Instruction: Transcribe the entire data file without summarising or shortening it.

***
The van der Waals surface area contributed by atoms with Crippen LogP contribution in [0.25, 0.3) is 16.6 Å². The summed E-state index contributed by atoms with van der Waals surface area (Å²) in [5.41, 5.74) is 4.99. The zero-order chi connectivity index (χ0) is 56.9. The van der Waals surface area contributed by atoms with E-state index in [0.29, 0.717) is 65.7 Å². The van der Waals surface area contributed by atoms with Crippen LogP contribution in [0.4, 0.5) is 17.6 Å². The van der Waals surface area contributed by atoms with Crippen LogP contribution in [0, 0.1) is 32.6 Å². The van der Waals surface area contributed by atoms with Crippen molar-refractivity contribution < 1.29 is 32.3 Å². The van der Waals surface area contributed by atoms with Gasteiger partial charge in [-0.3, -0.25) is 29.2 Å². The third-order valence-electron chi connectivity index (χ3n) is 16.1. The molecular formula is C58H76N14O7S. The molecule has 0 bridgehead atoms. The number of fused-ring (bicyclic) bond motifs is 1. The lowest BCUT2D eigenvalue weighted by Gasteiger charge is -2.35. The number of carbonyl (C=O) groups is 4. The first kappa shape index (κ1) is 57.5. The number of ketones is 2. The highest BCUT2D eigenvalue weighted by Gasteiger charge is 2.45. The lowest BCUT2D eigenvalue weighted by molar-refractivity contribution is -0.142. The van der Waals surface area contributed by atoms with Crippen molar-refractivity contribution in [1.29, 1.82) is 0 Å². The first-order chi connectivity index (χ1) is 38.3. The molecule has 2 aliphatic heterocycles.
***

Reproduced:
The van der Waals surface area contributed by atoms with Crippen LogP contribution in [0.25, 0.3) is 16.6 Å². The summed E-state index contributed by atoms with van der Waals surface area (Å²) in [5.41, 5.74) is 4.99. The zero-order chi connectivity index (χ0) is 56.9. The van der Waals surface area contributed by atoms with E-state index in [0.29, 0.717) is 65.7 Å². The van der Waals surface area contributed by atoms with Crippen LogP contribution in [0.4, 0.5) is 17.6 Å². The van der Waals surface area contributed by atoms with Crippen LogP contribution in [0, 0.1) is 32.6 Å². The van der Waals surface area contributed by atoms with Crippen molar-refractivity contribution < 1.29 is 32.3 Å². The van der Waals surface area contributed by atoms with Gasteiger partial charge in [-0.3, -0.25) is 29.2 Å². The third-order valence-electron chi connectivity index (χ3n) is 16.1. The molecular formula is C58H76N14O7S. The molecule has 0 bridgehead atoms. The number of fused-ring (bicyclic) bond motifs is 1. The lowest BCUT2D eigenvalue weighted by Gasteiger charge is -2.35. The number of carbonyl (C=O) groups is 4. The first kappa shape index (κ1) is 57.5. The number of ketones is 2. The highest BCUT2D eigenvalue weighted by Gasteiger charge is 2.45. The lowest BCUT2D eigenvalue weighted by molar-refractivity contribution is -0.142. The van der Waals surface area contributed by atoms with Crippen molar-refractivity contribution in [1.29, 1.82) is 0 Å². The first-order chi connectivity index (χ1) is 38.3. The molecule has 2 aliphatic heterocycles.